8Harry BhandariDemocratic2019NottinghamBaltimore County
Joseph C. Boteler IIIRepublican2019Perry Hall
Carl W. JacksonDemocratic2019Baltimore
9ATrent KittlemanRepublican2015West FriendshipCarroll, Howard
Reid NovotnyRepublican2021Glenelg
9BCourtney WatsonDemocratic2019Ellicott CityHoward
10Benjamin BrooksDemocratic2015WoodstockBaltimore County
Jay JalisiDemocratic2015Reisterstown
Adrienne A. JonesDemocratic1997Woodstock
11Lisa BelcastroDemocratic2020PikesvilleBaltimore County
Jon S. CardinDemocratic2019Owings Mills
Dana SteinDemocratic2007Pikesville
12Eric EbersoleDemocratic2015CatonsvilleBaltimore County, Howard
Jessica M. FeldmarkDemocratic2019Columbia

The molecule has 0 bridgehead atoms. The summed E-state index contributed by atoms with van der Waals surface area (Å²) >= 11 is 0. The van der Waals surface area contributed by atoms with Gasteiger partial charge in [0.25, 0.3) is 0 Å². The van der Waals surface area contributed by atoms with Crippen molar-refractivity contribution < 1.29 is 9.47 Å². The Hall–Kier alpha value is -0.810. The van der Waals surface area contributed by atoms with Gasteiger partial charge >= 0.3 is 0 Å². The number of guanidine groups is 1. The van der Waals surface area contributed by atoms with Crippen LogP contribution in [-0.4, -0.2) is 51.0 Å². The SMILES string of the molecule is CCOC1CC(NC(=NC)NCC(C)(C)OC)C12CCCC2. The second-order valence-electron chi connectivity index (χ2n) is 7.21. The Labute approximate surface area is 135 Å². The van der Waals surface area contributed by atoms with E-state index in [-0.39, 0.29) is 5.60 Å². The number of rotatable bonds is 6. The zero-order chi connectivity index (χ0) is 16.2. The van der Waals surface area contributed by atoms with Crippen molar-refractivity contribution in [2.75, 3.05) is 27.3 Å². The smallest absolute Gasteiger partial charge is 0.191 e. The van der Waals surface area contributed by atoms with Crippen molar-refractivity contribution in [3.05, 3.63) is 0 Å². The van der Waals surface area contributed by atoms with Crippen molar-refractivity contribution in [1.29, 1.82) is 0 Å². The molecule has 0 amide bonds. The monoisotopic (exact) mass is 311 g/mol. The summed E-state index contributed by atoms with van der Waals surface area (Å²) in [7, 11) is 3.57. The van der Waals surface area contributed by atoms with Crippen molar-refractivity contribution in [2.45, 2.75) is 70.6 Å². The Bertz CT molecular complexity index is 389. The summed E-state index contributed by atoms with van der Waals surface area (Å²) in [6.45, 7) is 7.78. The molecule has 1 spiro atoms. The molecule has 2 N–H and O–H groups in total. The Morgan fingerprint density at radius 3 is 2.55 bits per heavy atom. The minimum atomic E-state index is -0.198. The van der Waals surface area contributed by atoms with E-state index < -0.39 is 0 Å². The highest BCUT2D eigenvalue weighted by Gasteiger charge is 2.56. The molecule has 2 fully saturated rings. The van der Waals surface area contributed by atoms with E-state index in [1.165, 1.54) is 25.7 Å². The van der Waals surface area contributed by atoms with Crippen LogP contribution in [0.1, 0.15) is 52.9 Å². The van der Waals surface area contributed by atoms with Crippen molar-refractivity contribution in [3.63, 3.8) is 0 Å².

Terri L. HillDemocratic2015Columbia
13Vanessa AtterbearyDemocratic2015FultonHoward
Shane PendergrassDemocratic1995Columbia
Jennifer R. TerrasaDemocratic2019Columbia
14Anne KaiserDemocratic2003Silver SpringMontgomery
Eric LuedtkeDemocratic2011Ashton
Pamela E. QueenDemocratic2016Olney
15Vacant since November 5, 2021.
David Fraser-HidalgoDemocratic2013Boyds
Lily QiDemocratic2019North Potomac
16Ariana KellyDemocratic2011BethesdaMontgomery
Marc KormanDemocratic2015Bethesda
Sara N. LoveDemocratic2019Bethesda
17Kumar P. BarveDemocratic1991RockvilleMontgomery
James W. GilchristDemocratic2007Rockville
Julie Palakovich CarrDemocratic2019Rockville
18Alfred C. Carr Jr.Democratic2007KensingtonMontgomery
Emily ShettyDemocratic2019Kensington
Jared SolomonDemocratic2019Chevy Chase
19Charlotte CrutchfieldDemocratic2019Silver SpringMontgomery
Bonnie CullisonDemocratic2011Silver Spring
Vaughn StewartDemocratic2019Derwood
20Lorig CharkoudianDemocratic2019Takoma ParkMontgomery